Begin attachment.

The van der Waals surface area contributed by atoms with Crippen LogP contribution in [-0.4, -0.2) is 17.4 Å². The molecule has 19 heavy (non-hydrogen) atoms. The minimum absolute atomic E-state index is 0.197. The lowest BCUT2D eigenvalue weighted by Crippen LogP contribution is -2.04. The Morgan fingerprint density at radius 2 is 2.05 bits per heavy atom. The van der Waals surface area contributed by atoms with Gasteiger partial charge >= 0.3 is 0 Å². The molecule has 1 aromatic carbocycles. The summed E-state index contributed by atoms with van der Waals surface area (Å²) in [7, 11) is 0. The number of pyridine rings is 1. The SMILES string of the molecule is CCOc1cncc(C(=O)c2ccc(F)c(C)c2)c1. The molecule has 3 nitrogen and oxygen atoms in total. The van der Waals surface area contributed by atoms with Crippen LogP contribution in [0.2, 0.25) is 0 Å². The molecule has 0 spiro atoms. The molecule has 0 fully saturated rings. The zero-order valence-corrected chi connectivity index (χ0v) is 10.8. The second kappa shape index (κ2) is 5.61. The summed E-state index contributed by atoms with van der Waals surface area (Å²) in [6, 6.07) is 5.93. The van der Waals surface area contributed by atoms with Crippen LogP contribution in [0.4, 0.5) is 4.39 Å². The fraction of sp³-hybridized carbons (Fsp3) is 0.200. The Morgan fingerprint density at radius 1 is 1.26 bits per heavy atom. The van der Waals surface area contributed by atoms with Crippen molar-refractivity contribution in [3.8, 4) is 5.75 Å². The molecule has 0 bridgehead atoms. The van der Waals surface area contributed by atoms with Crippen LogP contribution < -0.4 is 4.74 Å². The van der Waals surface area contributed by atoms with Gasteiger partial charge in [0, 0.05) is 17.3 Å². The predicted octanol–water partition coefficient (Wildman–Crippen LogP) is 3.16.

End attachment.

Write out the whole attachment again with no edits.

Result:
The van der Waals surface area contributed by atoms with Crippen LogP contribution in [-0.4, -0.2) is 17.4 Å². The molecule has 19 heavy (non-hydrogen) atoms. The minimum absolute atomic E-state index is 0.197. The lowest BCUT2D eigenvalue weighted by Crippen LogP contribution is -2.04. The Morgan fingerprint density at radius 2 is 2.05 bits per heavy atom. The van der Waals surface area contributed by atoms with Gasteiger partial charge >= 0.3 is 0 Å². The molecule has 1 aromatic carbocycles. The summed E-state index contributed by atoms with van der Waals surface area (Å²) in [7, 11) is 0. The number of pyridine rings is 1. The SMILES string of the molecule is CCOc1cncc(C(=O)c2ccc(F)c(C)c2)c1. The molecule has 3 nitrogen and oxygen atoms in total. The van der Waals surface area contributed by atoms with Crippen LogP contribution in [0.2, 0.25) is 0 Å². The molecule has 0 spiro atoms. The molecule has 0 fully saturated rings. The zero-order valence-corrected chi connectivity index (χ0v) is 10.8. The second kappa shape index (κ2) is 5.61. The summed E-state index contributed by atoms with van der Waals surface area (Å²) in [6, 6.07) is 5.93. The van der Waals surface area contributed by atoms with Crippen LogP contribution in [0.4, 0.5) is 4.39 Å². The fraction of sp³-hybridized carbons (Fsp3) is 0.200. The Morgan fingerprint density at radius 1 is 1.26 bits per heavy atom. The van der Waals surface area contributed by atoms with Crippen molar-refractivity contribution in [3.8, 4) is 5.75 Å². The molecule has 0 bridgehead atoms. The van der Waals surface area contributed by atoms with Crippen LogP contribution < -0.4 is 4.74 Å². The van der Waals surface area contributed by atoms with Gasteiger partial charge in [0, 0.05) is 17.3 Å². The predicted octanol–water partition coefficient (Wildman–Crippen LogP) is 3.16.